"Ambition is the willingness to kill the things you love and eat them in order to stay alive."
I worked for Dish Network for four years before the bastiches fired me, and learned a lot about the television industry during that time. This week, Gizmodo is running a #fixcable series, and discussed the rising price of cable. In it, the writer made this statement:
"But wait! What about satellite? Doesn't satellite fix everything? No... According to the Government Accountability Office, satellite services have little-to-no effect on cable prices."
I had my own viewpoint on this, which I attempted to share last night. It appears the moderators rejected my response, which is disappointing. So I will share it here:
Actually, satellite competition has had a big effect on prices.... it's driven them up. Because before satellite came in, the negotiation between the cable companies and the programmers was a take-it-or-leave-it deal from the cable company. Oh, the customers will complain if we don't carry the channel, but what else can they do?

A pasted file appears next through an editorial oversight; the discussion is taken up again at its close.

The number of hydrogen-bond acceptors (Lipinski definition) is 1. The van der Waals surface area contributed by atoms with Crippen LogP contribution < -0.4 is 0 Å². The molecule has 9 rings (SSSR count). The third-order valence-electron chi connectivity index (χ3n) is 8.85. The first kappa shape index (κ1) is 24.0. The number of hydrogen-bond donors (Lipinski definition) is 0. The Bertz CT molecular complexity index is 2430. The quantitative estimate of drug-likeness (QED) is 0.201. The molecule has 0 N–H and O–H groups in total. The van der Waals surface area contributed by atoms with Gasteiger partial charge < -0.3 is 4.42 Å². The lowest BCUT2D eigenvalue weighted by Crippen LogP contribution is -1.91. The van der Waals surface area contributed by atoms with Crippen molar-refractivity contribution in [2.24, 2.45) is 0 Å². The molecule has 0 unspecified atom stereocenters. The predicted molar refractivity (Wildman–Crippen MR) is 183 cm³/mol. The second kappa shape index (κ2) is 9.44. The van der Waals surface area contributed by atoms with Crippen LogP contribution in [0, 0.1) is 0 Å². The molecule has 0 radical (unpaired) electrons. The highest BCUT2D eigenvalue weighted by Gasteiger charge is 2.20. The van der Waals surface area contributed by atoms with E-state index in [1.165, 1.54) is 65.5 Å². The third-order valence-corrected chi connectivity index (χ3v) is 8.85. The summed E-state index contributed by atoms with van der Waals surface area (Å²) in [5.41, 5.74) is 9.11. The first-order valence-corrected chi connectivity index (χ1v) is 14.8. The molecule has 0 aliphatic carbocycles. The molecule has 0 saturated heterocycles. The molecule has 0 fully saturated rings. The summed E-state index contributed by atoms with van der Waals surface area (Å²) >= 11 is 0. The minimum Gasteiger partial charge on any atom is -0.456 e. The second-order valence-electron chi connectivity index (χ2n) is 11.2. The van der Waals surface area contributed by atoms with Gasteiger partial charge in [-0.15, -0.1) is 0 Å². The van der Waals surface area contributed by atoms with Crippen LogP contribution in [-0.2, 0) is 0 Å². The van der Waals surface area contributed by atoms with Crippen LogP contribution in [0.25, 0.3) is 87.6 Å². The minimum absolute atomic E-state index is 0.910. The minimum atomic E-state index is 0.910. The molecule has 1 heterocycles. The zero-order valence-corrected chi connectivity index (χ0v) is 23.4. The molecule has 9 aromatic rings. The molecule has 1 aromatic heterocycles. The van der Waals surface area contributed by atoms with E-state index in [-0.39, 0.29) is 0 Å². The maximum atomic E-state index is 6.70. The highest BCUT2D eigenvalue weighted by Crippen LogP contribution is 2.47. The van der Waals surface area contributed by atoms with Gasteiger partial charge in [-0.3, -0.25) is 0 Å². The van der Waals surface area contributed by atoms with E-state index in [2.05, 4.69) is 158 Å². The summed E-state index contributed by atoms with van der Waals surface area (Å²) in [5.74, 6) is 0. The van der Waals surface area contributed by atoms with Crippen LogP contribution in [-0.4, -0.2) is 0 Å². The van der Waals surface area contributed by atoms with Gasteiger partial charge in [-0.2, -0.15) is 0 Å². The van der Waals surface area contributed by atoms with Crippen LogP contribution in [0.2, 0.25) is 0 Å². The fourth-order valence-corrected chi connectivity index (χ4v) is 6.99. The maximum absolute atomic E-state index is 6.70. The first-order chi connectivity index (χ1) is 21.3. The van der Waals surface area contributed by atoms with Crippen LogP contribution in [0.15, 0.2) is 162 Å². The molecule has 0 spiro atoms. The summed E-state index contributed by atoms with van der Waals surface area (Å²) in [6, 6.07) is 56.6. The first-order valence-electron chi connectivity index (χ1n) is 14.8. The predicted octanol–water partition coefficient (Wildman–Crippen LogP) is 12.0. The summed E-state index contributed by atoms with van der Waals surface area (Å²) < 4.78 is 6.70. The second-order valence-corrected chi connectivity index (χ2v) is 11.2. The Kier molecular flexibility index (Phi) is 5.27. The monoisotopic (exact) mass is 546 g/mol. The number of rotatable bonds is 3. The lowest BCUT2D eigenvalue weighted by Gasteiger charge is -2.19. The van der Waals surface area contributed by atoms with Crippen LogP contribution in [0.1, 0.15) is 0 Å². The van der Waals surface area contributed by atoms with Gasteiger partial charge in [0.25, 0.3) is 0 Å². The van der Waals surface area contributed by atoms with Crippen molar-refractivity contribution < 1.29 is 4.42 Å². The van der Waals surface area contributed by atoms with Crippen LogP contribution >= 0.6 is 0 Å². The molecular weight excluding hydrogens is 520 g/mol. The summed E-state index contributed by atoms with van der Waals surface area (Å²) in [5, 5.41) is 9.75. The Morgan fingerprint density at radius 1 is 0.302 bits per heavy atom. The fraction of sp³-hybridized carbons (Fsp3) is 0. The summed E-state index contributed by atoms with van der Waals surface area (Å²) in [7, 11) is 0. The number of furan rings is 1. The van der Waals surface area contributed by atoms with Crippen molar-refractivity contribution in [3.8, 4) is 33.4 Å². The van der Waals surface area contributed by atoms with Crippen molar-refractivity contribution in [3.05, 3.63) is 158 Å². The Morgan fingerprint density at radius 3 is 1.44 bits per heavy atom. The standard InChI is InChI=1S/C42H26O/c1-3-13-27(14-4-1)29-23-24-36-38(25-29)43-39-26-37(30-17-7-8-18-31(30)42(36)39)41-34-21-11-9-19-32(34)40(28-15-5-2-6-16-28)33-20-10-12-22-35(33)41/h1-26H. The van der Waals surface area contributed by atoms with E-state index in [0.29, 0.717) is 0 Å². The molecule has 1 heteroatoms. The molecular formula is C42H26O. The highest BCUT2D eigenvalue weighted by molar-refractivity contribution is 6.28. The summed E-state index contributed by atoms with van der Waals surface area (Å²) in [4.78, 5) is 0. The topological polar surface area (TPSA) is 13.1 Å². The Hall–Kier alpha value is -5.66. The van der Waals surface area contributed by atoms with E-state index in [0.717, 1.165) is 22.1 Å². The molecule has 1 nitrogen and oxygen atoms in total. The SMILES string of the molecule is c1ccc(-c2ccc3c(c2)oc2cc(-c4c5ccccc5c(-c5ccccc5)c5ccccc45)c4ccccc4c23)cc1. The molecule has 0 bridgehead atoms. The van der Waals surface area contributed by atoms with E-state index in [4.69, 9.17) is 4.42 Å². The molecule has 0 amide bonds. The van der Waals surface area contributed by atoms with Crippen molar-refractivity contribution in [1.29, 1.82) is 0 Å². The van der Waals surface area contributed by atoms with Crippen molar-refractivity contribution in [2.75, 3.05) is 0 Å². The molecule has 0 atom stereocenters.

Now, the programmers are in the drivers seat because they can hike their prices up and play the competitors against each other. Say you're a cable company that doesn't want to take the programmer's price increase. And they're so ballsy these days in that some come in wanting to double their price*... they say it's only a few pennies per customer, but when every channel in your hundred channel package wants a few more pennies, that can add up pretty fast.
So if you decide to stand up to them, they'll pull their signal and your competitor will fight their battle for them by launching a blanket campaign that they have the channel you don't carry anymore... which is somewhat short-sighted since the competitor is empowering that same hardball game when their own contract is up.
The programmers will just keep driving the prices up and up, until the whole system collapses in on itself. The only way I see wide-spread cord-cutting being stalled is perhaps if the government legislates a la carte, and lets the customers decide if each channel is worth what the programmers think they're worth.